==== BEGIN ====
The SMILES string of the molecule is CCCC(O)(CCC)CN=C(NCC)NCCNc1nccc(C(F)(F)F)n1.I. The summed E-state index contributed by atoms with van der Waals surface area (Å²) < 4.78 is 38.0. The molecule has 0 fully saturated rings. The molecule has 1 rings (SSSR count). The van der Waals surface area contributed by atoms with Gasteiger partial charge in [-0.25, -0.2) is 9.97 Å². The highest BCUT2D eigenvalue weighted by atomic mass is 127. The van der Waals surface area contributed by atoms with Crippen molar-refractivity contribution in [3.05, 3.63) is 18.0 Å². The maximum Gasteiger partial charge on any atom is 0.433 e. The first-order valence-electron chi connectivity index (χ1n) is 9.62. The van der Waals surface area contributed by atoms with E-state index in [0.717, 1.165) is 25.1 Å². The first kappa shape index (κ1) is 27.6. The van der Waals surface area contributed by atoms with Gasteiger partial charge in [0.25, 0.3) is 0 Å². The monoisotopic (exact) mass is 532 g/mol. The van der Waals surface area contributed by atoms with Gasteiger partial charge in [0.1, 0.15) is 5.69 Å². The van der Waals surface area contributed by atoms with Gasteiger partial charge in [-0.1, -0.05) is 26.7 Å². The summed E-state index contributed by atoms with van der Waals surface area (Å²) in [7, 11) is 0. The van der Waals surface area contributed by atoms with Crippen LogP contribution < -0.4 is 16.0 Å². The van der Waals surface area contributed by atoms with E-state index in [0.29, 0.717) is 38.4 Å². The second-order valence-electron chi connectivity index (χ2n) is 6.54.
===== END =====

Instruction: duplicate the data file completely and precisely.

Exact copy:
The SMILES string of the molecule is CCCC(O)(CCC)CN=C(NCC)NCCNc1nccc(C(F)(F)F)n1.I. The summed E-state index contributed by atoms with van der Waals surface area (Å²) < 4.78 is 38.0. The molecule has 0 fully saturated rings. The molecule has 1 rings (SSSR count). The van der Waals surface area contributed by atoms with Gasteiger partial charge in [-0.25, -0.2) is 9.97 Å². The highest BCUT2D eigenvalue weighted by atomic mass is 127. The van der Waals surface area contributed by atoms with Crippen molar-refractivity contribution in [3.05, 3.63) is 18.0 Å². The maximum Gasteiger partial charge on any atom is 0.433 e. The first-order valence-electron chi connectivity index (χ1n) is 9.62. The van der Waals surface area contributed by atoms with E-state index in [0.717, 1.165) is 25.1 Å². The first kappa shape index (κ1) is 27.6. The van der Waals surface area contributed by atoms with Gasteiger partial charge in [0.25, 0.3) is 0 Å². The monoisotopic (exact) mass is 532 g/mol. The van der Waals surface area contributed by atoms with Gasteiger partial charge in [0.1, 0.15) is 5.69 Å². The van der Waals surface area contributed by atoms with Gasteiger partial charge in [-0.1, -0.05) is 26.7 Å². The summed E-state index contributed by atoms with van der Waals surface area (Å²) in [7, 11) is 0. The van der Waals surface area contributed by atoms with Crippen LogP contribution < -0.4 is 16.0 Å². The van der Waals surface area contributed by atoms with E-state index in [0.29, 0.717) is 38.4 Å². The second-order valence-electron chi connectivity index (χ2n) is 6.54.